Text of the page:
To maintain your water heater’s performance and efficiency, it’s recommended to drain 1 to 2 gallons from the drain valve every month as a minimum requirement. This helps remove any sediment or debris buildup that may have accumulated in the bottom of the tank. By following these guidelines, you can ensure that your water heater stays in good condition and provides hot water on demand.

How to Flush a Water Heater: A Step-by-Step Guide

Required Tools for the DIY Project

  1. Adjustable pipe wrench
  2. Screwdriver
  3. Hammer
  4. Teflon tape
  5. Garden hose
  6. Shop-Vac
  7. Ball valve
  8. Fittings


Here’s how to flush a water heater in simple steps:

  • If using a gas water heater, turn the gas control valve to the OFF position. You can also close the valve on the gas pipe that supplies the heater.
  • If using the electric heater, turn the electricity OFF on the circuit breaker (breaker box).
  • Turn OFF the cold water supply to the heater on the main shut-off valve (usually installed near the cold water inlet). It can be recognized as the valve with the lever (ball valve) or with the wheel (gate valve).
  • Open a hot water faucet to prevent the vacuum from forming in the heater while draining.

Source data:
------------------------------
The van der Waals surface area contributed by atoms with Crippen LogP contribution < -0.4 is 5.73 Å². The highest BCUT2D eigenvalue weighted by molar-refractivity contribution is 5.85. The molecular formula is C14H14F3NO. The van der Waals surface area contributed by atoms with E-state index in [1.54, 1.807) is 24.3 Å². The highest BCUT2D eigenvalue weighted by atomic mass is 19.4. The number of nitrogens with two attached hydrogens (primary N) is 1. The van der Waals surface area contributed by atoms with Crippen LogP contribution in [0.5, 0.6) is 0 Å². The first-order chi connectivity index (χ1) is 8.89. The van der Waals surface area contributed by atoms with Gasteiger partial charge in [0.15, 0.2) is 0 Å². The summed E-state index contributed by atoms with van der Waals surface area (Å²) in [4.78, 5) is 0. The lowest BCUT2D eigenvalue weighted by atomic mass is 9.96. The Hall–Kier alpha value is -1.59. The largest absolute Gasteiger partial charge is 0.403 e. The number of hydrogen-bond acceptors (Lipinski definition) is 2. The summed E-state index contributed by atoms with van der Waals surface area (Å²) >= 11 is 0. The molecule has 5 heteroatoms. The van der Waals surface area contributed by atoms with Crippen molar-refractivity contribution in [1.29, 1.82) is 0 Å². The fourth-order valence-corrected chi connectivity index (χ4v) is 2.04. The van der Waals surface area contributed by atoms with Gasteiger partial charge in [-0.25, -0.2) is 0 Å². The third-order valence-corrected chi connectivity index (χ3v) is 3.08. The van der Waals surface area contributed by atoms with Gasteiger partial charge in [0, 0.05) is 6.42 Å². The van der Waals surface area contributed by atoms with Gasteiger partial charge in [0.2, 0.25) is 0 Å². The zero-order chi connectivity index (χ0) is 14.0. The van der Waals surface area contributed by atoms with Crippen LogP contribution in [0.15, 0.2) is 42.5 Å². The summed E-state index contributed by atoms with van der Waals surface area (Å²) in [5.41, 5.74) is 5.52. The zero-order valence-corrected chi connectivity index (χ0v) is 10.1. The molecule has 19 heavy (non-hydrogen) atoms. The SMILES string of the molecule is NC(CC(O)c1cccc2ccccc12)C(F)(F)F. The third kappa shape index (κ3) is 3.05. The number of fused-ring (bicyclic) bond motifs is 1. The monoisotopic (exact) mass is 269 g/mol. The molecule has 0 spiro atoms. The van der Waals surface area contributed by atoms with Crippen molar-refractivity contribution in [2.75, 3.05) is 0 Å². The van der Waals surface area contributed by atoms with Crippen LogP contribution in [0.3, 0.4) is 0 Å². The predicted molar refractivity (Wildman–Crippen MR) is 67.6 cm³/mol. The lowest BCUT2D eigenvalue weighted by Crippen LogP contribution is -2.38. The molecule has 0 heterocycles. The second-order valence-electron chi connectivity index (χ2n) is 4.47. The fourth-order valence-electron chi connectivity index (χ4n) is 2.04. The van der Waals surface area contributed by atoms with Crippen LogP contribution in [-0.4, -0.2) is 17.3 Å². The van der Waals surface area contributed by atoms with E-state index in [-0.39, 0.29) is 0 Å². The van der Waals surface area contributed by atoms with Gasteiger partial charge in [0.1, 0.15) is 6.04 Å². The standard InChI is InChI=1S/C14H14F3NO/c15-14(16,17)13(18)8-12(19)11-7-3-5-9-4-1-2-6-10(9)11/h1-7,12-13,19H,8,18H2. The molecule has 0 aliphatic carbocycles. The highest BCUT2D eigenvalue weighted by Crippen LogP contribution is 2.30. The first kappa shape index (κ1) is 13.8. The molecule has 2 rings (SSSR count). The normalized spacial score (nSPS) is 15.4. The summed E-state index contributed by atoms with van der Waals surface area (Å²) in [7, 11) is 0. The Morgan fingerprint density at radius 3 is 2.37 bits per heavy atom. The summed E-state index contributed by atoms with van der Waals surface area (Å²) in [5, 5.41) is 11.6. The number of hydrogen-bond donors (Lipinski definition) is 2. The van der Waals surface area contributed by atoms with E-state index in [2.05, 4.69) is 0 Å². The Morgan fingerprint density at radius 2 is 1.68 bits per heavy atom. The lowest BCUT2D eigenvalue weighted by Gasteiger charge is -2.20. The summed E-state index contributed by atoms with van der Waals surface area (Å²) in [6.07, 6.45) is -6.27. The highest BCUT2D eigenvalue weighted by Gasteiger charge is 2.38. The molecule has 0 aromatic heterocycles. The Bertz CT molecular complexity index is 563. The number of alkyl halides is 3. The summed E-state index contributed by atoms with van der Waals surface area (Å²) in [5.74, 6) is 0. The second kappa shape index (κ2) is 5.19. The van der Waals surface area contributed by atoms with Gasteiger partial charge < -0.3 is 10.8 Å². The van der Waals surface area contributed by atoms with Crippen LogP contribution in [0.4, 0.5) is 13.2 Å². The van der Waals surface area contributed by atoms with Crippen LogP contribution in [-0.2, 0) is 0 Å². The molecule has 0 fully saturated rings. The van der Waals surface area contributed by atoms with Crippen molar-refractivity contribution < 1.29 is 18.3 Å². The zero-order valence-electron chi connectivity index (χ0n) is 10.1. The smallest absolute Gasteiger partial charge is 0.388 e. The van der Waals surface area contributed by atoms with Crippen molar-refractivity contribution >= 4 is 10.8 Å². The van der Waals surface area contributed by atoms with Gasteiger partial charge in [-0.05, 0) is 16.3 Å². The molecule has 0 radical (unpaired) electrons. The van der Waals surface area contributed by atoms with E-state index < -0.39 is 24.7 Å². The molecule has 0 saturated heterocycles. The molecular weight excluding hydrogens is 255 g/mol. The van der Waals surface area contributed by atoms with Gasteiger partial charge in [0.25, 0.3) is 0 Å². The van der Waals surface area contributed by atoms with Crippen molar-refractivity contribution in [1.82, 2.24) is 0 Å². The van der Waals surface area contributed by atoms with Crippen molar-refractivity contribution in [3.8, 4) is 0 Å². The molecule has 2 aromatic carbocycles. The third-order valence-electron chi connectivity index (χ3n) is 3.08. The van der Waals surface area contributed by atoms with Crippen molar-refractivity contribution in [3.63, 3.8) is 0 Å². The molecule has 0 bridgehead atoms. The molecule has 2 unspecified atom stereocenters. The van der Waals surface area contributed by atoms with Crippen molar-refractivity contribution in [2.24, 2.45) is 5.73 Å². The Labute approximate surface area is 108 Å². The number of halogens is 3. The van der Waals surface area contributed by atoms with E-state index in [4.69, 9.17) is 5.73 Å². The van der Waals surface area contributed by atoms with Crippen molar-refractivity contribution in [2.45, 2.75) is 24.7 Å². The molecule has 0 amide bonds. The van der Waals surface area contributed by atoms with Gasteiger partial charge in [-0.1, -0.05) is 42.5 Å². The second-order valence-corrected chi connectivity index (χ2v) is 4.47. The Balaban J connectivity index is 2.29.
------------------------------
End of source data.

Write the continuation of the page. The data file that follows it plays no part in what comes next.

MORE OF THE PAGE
• Drain the heater by connecting one side of the garden hose to the drain valve, and place the other end to the floor drain or outside. You can speed up the process by opening the TPR valve in the upper part of the unit and placing the bucket under to catch the water.
  • The water should be running from the relief valve, and if not (if it is clogged), replace it with the new one with the same specs. If the purpose of draining is to remove the sediments, drain them until the water runs clear with no debris. If the situation is worse than you expected, you might have to drain it completely.
  • Turn back ON the cold water into the heater.
  • Allow water to run through the heater and out of the drain valve. Flush the heater for five or ten minutes.
  • Close the drain valve and keep the tap open while refilling the tank heater.
  • Once the tank is full of water, open the pressure relief valve to bleed the air.

Next, use the instructions found on the unit’s label to light the pilot, or resume the power. It is essential to have a tank full of water, especially on electric models, because if the heating element is exposed to air, it burns out easily.

How to Flush a Water Heater With Chlorine